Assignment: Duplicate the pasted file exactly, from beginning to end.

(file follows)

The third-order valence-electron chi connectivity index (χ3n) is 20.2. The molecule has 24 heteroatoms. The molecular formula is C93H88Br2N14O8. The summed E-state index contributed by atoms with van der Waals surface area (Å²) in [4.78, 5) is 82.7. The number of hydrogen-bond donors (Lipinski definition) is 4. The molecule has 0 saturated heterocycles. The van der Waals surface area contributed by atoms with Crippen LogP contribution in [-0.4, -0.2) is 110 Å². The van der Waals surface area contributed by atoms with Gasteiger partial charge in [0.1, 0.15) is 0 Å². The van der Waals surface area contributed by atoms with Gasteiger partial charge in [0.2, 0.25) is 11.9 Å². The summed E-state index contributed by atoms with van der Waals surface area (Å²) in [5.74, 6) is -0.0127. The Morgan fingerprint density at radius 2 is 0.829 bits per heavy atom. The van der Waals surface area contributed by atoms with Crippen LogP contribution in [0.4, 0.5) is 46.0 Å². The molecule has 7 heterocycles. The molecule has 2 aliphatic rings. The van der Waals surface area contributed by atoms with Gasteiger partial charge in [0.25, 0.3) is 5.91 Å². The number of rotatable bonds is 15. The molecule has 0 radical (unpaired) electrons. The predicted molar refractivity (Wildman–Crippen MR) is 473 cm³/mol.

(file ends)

The third-order valence-electron chi connectivity index (χ3n) is 20.2. The molecule has 24 heteroatoms. The molecular formula is C93H88Br2N14O8. The summed E-state index contributed by atoms with van der Waals surface area (Å²) in [4.78, 5) is 82.7. The number of hydrogen-bond donors (Lipinski definition) is 4. The molecule has 0 saturated heterocycles. The van der Waals surface area contributed by atoms with Crippen LogP contribution in [-0.4, -0.2) is 110 Å². The van der Waals surface area contributed by atoms with Gasteiger partial charge in [0.1, 0.15) is 0 Å². The van der Waals surface area contributed by atoms with Gasteiger partial charge in [0.2, 0.25) is 11.9 Å². The summed E-state index contributed by atoms with van der Waals surface area (Å²) in [5.74, 6) is -0.0127. The Morgan fingerprint density at radius 2 is 0.829 bits per heavy atom. The van der Waals surface area contributed by atoms with Crippen LogP contribution in [0.4, 0.5) is 46.0 Å². The molecule has 7 heterocycles. The molecule has 2 aliphatic rings. The van der Waals surface area contributed by atoms with Gasteiger partial charge in [0.25, 0.3) is 5.91 Å². The number of rotatable bonds is 15. The molecule has 0 radical (unpaired) electrons. The predicted molar refractivity (Wildman–Crippen MR) is 473 cm³/mol.